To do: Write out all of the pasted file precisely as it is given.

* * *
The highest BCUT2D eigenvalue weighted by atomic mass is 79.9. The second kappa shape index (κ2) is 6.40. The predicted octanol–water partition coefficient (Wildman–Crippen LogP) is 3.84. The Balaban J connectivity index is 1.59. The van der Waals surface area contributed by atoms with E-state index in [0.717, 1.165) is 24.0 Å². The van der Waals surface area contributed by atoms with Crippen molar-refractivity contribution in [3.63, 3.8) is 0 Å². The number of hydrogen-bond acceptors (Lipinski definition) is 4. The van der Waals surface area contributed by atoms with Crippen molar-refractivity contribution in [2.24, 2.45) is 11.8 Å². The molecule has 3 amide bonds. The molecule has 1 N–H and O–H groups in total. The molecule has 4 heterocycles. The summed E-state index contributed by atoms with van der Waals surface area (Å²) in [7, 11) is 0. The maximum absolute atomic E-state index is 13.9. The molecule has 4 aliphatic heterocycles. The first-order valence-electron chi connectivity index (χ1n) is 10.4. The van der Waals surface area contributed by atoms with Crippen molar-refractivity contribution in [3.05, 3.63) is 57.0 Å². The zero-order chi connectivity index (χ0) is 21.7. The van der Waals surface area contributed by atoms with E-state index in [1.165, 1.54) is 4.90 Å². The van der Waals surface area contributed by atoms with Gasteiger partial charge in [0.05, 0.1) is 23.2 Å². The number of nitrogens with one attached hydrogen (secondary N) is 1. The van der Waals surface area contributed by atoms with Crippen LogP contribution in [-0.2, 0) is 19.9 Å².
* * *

The highest BCUT2D eigenvalue weighted by atomic mass is 79.9. The second kappa shape index (κ2) is 6.40. The predicted octanol–water partition coefficient (Wildman–Crippen LogP) is 3.84. The Balaban J connectivity index is 1.59. The van der Waals surface area contributed by atoms with E-state index in [0.717, 1.165) is 24.0 Å². The van der Waals surface area contributed by atoms with Crippen molar-refractivity contribution in [3.63, 3.8) is 0 Å². The number of hydrogen-bond acceptors (Lipinski definition) is 4. The van der Waals surface area contributed by atoms with Crippen molar-refractivity contribution in [2.24, 2.45) is 11.8 Å². The molecule has 3 amide bonds. The molecule has 1 N–H and O–H groups in total. The molecule has 4 heterocycles. The summed E-state index contributed by atoms with van der Waals surface area (Å²) in [7, 11) is 0. The maximum absolute atomic E-state index is 13.9. The molecule has 4 aliphatic heterocycles. The first-order valence-electron chi connectivity index (χ1n) is 10.4. The van der Waals surface area contributed by atoms with Crippen molar-refractivity contribution in [3.05, 3.63) is 57.0 Å². The zero-order chi connectivity index (χ0) is 21.7. The van der Waals surface area contributed by atoms with E-state index in [1.165, 1.54) is 4.90 Å². The van der Waals surface area contributed by atoms with Gasteiger partial charge in [0.05, 0.1) is 23.2 Å². The number of nitrogens with one attached hydrogen (secondary N) is 1. The van der Waals surface area contributed by atoms with Crippen LogP contribution in [-0.2, 0) is 19.9 Å².